Scanning the beach, it looks pristine for miles. Looking down, that’s another story.
While the beaches of Todos Santos are not full of litter, there is something to be picked up along each walk. This could probably be said of any sandy oasis in the world. People leave things behind – sometimes deliberately, other times unknowingly. Debris gets washed ashore during a storm or with the normal ebb and flow of tides, while other particles are brought to the beach during rain events from higher land points.
Wind covers and uncovers items, so walking the same stretch each day can reveal something new. AJ and I walk a similar section on a regular basis, but it would be near impossible to walk the exact path because the beach is so wide and long.
It used to be when I had an unused poop bag after walking, I would bring it the next time. Now I use it for trash.
I have Jill to thank for this. AJ and I regularly walk with her and canines Ruby and Pepper. She has been picking up trash for a handful of years; starting after a neighbor she used to walk with was doing so. Jill and I share a bag, thus cutting down on the number of plastic bags when we walk together.
Styrofoam is Jill’s biggest pet-peeve. She has a knack for spotting tiny pieces of this non-biodegradable material. I confuse them for shells. Some of it is from cups, other is the tiny beaded Styrofoam used in insulation. Recently she found a syringe on the beach. My most interesting item was a pair of rusty pliers next to a barbed wire fence; guessing someone left them behind after the job was done. Mostly pieces of plastic, bottle tops and cigarette butts fill our bags, along with the occasional beer can.
While we are using plastic bags, that isn’t completely terrible. This last summer Baja California Sur outlawed single-use plastic bags at stores. Produce bags are still available. Those often become my dog poop/beach litter bags. I also have biodegradable poop bags I brought from the United States. Jill is even better, bringing bags that rarely see a second use like what dried beans come in. This is where I need a lot of improvement – to reuse my quinoa, trail mix and chip bags. Those bags are also being used to clean up after AJ in the yard. I used to toss them in the garbage without giving them a second life.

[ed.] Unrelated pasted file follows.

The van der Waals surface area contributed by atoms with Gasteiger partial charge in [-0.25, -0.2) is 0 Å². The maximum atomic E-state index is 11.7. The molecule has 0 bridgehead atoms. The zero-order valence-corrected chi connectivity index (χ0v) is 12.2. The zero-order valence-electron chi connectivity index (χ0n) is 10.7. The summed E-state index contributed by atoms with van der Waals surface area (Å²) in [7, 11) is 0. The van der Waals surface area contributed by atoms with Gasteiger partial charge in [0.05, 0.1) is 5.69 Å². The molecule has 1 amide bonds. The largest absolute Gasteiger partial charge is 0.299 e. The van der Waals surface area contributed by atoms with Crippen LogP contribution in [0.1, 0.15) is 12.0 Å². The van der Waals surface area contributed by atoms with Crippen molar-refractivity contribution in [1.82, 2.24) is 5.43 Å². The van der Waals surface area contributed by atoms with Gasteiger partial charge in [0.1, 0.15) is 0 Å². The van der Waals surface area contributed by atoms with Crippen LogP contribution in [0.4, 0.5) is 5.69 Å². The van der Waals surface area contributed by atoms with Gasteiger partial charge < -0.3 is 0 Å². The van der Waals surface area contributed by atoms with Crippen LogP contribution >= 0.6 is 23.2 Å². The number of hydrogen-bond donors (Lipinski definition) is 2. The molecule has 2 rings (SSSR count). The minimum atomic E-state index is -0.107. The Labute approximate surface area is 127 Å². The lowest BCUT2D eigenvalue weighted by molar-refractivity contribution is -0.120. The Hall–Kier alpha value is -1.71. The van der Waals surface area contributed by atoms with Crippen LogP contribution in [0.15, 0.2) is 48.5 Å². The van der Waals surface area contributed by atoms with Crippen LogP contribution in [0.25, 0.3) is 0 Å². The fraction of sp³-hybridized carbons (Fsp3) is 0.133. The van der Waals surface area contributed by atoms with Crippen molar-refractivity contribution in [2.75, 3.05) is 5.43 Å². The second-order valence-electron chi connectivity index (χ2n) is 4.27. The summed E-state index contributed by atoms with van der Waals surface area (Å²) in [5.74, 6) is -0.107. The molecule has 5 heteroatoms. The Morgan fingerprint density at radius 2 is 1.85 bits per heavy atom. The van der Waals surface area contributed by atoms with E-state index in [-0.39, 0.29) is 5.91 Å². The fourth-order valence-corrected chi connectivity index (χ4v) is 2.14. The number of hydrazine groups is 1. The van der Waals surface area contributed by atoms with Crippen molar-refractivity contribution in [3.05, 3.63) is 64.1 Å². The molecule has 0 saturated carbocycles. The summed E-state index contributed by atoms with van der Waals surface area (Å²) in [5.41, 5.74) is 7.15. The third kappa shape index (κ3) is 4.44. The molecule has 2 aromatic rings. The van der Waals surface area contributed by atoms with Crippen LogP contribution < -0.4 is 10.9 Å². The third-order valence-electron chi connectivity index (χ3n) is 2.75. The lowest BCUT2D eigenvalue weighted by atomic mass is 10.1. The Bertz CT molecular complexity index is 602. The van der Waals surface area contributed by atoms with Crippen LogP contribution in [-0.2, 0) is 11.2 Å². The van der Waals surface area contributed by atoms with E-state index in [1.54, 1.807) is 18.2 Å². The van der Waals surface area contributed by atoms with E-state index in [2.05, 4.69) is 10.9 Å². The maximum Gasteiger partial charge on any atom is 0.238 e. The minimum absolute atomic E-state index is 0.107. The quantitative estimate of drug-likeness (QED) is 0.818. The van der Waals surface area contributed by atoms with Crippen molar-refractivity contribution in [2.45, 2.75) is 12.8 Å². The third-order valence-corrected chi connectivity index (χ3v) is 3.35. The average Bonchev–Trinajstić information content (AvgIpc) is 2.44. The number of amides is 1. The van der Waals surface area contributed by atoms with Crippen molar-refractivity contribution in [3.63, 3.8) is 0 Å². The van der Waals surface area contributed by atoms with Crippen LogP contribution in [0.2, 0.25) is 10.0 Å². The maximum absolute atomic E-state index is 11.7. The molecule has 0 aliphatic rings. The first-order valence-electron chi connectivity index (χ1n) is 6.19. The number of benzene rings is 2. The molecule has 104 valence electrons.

Jill isn’t the only walker I know who picks up other people’s garbage. My mom has been doing this for as long as I can remember. She does so when walking her neighborhood, picking up what she can carry. I, too, have picked up trash on any street I’ve lived on.
It proves garbage is an issue everywhere; not just on a beach. “Leave no trace” is a mantra for hikers, as is “carry out what you pack in.” These sentiments should be applied in all circumstances when it comes to trash. One day it would be great if nothing ended up in anyone’s bag because the world was that clean. But statistics make that seem like a fantasy.
According to National Geographic, “There are 5.25 trillion pieces of plastic debris in the ocean. Of that mass, 269,000 tons float on the surface, while some 4 billion plastic microfibers per square kilometer litter the deep sea.”
Human trash is an environmental nightmare – for the land, ocean and animals consuming our crap. It’s bad enough for wildlife to eat human food, even worse to ingest our trash. Think of all the toxins getting into the soil/sand, waterways, animals’ bodies. Plenty of humans are then eating those contaminated animals. The ecosystem can’t survive if we keep trashing it.